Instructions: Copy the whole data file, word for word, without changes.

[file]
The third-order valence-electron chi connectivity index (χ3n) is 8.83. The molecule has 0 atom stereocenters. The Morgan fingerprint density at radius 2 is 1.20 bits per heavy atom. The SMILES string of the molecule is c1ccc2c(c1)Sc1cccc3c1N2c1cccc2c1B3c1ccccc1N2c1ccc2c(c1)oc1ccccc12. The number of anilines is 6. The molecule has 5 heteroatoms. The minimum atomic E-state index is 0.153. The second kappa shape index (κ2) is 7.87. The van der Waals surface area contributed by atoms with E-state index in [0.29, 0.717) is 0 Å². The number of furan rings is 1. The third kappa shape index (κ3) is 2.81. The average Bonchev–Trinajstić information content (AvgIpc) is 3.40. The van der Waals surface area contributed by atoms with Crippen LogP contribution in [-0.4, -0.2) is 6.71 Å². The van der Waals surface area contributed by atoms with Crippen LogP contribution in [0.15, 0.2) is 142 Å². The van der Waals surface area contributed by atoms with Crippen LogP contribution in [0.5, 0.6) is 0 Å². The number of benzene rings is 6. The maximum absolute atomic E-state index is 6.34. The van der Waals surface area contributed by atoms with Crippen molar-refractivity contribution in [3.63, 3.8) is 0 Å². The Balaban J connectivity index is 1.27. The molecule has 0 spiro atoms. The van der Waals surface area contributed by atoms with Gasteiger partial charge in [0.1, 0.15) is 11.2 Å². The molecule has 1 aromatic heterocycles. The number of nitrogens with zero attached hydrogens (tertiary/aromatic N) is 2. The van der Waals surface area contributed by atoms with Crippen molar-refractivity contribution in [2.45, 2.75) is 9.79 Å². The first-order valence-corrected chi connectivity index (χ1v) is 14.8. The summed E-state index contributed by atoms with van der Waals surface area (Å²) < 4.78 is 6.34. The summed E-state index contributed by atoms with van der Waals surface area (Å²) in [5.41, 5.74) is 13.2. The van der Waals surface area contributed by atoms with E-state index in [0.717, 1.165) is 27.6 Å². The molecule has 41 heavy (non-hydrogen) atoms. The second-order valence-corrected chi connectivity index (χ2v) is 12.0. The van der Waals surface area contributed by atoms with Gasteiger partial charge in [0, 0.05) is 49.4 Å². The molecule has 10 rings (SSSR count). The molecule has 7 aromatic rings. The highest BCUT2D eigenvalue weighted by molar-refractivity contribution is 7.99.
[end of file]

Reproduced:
The third-order valence-electron chi connectivity index (χ3n) is 8.83. The molecule has 0 atom stereocenters. The Morgan fingerprint density at radius 2 is 1.20 bits per heavy atom. The SMILES string of the molecule is c1ccc2c(c1)Sc1cccc3c1N2c1cccc2c1B3c1ccccc1N2c1ccc2c(c1)oc1ccccc12. The number of anilines is 6. The molecule has 5 heteroatoms. The minimum atomic E-state index is 0.153. The second kappa shape index (κ2) is 7.87. The van der Waals surface area contributed by atoms with E-state index in [0.29, 0.717) is 0 Å². The number of furan rings is 1. The third kappa shape index (κ3) is 2.81. The average Bonchev–Trinajstić information content (AvgIpc) is 3.40. The van der Waals surface area contributed by atoms with Crippen LogP contribution in [-0.4, -0.2) is 6.71 Å². The van der Waals surface area contributed by atoms with Crippen LogP contribution in [0.15, 0.2) is 142 Å². The van der Waals surface area contributed by atoms with Crippen LogP contribution in [0.5, 0.6) is 0 Å². The number of benzene rings is 6. The maximum absolute atomic E-state index is 6.34. The van der Waals surface area contributed by atoms with Crippen molar-refractivity contribution in [3.63, 3.8) is 0 Å². The Balaban J connectivity index is 1.27. The molecule has 0 spiro atoms. The van der Waals surface area contributed by atoms with Gasteiger partial charge in [0.1, 0.15) is 11.2 Å². The molecule has 1 aromatic heterocycles. The number of nitrogens with zero attached hydrogens (tertiary/aromatic N) is 2. The van der Waals surface area contributed by atoms with Crippen molar-refractivity contribution in [2.45, 2.75) is 9.79 Å². The first-order valence-corrected chi connectivity index (χ1v) is 14.8. The summed E-state index contributed by atoms with van der Waals surface area (Å²) < 4.78 is 6.34. The summed E-state index contributed by atoms with van der Waals surface area (Å²) in [5.41, 5.74) is 13.2. The van der Waals surface area contributed by atoms with E-state index in [0.717, 1.165) is 27.6 Å². The molecule has 41 heavy (non-hydrogen) atoms. The second-order valence-corrected chi connectivity index (χ2v) is 12.0. The van der Waals surface area contributed by atoms with Gasteiger partial charge in [0, 0.05) is 49.4 Å². The molecule has 10 rings (SSSR count). The molecule has 7 aromatic rings. The highest BCUT2D eigenvalue weighted by molar-refractivity contribution is 7.99.